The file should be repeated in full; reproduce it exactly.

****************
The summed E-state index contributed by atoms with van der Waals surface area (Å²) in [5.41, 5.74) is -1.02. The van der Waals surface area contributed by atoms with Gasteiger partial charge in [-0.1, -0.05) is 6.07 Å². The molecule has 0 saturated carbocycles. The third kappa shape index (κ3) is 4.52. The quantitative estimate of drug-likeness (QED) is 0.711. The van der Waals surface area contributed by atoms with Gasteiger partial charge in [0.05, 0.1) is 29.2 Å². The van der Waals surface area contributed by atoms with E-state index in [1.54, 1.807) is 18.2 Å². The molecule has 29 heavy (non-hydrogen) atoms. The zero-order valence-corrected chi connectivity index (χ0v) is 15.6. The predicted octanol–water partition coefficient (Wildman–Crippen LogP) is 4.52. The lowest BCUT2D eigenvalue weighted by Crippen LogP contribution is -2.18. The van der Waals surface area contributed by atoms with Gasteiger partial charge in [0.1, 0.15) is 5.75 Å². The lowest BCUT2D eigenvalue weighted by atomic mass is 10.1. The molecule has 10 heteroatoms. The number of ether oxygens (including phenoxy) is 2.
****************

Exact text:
The summed E-state index contributed by atoms with van der Waals surface area (Å²) in [5.41, 5.74) is -1.02. The van der Waals surface area contributed by atoms with Gasteiger partial charge in [-0.1, -0.05) is 6.07 Å². The molecule has 0 saturated carbocycles. The third kappa shape index (κ3) is 4.52. The quantitative estimate of drug-likeness (QED) is 0.711. The van der Waals surface area contributed by atoms with Gasteiger partial charge in [0.05, 0.1) is 29.2 Å². The van der Waals surface area contributed by atoms with E-state index in [1.54, 1.807) is 18.2 Å². The molecule has 29 heavy (non-hydrogen) atoms. The zero-order valence-corrected chi connectivity index (χ0v) is 15.6. The predicted octanol–water partition coefficient (Wildman–Crippen LogP) is 4.52. The lowest BCUT2D eigenvalue weighted by Crippen LogP contribution is -2.18. The van der Waals surface area contributed by atoms with Gasteiger partial charge in [0.1, 0.15) is 5.75 Å². The lowest BCUT2D eigenvalue weighted by atomic mass is 10.1. The molecule has 10 heteroatoms. The number of ether oxygens (including phenoxy) is 2.